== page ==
IMPORTANT VIRGINIA AND TEXAS ASSOCIATED AGRICULTURAL PATENT MODEL, wood and metal, No. 125,961 for "Improvement in Sulky-Cultivator and Horse-Hoe" by Hugh Paxton Jordan (1830-1899) of Victoria, Texas, granted on April 23, 1872. This was an improvement to the first cultivator patented by Jordan on January 10, 1871. Patent information inscribed on seat, name and town inscribed on rear cross piece. A copy of the patent record and other research material accompanies this lot. Reserve. 1872. 8 3/4" H, 9 1/2" L. Provenance: Property of a descendent of the inventor. Catalogue Note: Hugh Jordan was born in Alleghany Co., Virginia in 1830. His father, Edwin and grandfather John were early ironmasters in Alleghany Co. where they owned and operated the Longdale Furnace. Hugh Jordan married Judith A. Shirkey in 1849 and in 1852 moved with his father-in-law, Col. John Shirkey to Victoria Co., Texas becoming prominent early settlers of the region. In 1857 Jordan purchased 640 acres of land and by the time of his death his land holdings had increased to 12,000 acres where he herded large droves of cattle. During the Civil War he enlisted in Company B, First Texas Cavalry and for the first year served on the frontier of the Rio Grande River. Later in the war he was detailed to build iron works for the Confederacy. He served as General Superintendent of the iron works in Marion Co. until the end of the war after which he returned to his Crescent Valley ranch where he perfected his sulky cultivator. A biography of Jordan was included in the "Memorial and Genealogical Record of Southwest Texas" which was published in 1894. He was described as "being an honest man, a gentleman, and one who has acquired wealth by his own good fighting qualities." Jordan later moved back to Virginia where he died about eight miles from his birthplace in 1899.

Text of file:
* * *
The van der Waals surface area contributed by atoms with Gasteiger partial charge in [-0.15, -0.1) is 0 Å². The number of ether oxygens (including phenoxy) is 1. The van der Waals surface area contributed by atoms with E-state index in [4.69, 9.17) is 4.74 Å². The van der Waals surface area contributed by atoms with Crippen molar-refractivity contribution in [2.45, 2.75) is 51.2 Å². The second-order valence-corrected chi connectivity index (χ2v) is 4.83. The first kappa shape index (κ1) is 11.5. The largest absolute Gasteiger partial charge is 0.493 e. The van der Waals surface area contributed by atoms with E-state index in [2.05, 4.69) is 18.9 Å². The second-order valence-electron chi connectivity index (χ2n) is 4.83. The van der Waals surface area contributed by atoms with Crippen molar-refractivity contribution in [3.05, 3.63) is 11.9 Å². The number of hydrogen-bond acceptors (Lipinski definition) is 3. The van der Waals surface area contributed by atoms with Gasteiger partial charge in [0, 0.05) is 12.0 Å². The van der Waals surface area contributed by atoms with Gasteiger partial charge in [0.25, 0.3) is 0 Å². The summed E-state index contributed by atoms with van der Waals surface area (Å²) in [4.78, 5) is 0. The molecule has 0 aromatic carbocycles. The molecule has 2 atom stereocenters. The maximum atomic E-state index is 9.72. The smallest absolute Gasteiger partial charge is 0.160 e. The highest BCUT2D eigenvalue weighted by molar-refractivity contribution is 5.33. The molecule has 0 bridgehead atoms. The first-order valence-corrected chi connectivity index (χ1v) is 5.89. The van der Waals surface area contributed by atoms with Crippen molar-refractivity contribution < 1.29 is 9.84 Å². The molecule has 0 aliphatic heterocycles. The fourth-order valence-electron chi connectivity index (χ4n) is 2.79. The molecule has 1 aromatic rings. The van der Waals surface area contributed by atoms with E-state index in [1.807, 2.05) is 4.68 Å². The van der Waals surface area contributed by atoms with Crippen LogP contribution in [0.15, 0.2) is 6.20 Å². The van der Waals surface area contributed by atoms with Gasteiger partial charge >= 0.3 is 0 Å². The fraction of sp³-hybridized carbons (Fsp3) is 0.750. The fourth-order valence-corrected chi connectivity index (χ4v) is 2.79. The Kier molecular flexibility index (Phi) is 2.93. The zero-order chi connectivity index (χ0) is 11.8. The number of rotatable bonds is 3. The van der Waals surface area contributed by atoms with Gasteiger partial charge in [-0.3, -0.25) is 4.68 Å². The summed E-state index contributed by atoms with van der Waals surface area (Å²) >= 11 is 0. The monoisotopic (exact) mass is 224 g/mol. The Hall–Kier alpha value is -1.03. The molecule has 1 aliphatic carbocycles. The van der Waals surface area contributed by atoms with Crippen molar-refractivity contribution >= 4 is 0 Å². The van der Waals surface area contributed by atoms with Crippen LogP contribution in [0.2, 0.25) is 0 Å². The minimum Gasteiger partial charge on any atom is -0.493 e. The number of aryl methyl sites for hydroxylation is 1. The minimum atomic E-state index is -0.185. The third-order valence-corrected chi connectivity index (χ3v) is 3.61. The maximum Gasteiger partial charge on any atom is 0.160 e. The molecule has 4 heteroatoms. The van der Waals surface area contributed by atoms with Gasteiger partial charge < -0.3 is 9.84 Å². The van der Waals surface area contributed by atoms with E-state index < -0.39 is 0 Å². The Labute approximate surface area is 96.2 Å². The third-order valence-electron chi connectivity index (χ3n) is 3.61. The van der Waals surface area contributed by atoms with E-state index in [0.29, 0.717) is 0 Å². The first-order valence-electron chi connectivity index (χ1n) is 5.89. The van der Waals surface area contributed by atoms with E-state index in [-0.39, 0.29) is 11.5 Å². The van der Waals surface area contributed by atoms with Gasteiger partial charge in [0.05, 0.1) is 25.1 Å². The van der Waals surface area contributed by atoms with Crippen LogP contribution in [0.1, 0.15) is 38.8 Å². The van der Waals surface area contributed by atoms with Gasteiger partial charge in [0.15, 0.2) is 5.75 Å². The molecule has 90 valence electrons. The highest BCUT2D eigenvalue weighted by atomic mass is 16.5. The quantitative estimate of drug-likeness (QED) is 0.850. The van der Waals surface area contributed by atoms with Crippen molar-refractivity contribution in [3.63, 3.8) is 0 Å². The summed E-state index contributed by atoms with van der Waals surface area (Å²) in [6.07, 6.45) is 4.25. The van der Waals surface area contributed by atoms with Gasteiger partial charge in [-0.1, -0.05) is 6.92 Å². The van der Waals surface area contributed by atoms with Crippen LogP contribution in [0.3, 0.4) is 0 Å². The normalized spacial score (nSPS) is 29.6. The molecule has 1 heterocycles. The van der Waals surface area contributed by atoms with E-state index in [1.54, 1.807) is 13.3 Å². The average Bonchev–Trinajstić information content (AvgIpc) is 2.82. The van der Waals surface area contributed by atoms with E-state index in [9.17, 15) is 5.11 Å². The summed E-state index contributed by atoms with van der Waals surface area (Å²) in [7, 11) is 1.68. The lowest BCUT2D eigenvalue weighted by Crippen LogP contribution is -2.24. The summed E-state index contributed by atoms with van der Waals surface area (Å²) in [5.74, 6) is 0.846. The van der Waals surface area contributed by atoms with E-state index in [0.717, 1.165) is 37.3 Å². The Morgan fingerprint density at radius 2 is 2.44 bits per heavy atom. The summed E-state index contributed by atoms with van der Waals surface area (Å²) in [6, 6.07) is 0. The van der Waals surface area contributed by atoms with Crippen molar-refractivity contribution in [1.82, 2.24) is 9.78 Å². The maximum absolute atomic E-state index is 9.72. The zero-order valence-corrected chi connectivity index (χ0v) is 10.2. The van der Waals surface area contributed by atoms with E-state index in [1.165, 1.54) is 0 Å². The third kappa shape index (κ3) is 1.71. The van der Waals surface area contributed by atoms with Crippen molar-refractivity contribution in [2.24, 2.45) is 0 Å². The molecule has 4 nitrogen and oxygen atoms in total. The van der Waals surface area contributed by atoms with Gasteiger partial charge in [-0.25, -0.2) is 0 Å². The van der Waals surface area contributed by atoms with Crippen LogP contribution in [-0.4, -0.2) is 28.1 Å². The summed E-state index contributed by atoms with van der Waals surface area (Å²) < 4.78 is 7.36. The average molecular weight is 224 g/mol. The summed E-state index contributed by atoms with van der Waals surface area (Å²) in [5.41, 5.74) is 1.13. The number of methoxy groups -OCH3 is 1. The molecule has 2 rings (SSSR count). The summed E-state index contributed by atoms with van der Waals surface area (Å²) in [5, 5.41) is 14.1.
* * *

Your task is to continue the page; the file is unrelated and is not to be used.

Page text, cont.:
Excellent overall condition with outstanding patina, appears complete except for the loss of one securing pin, one wheel with old replacement of two spokes.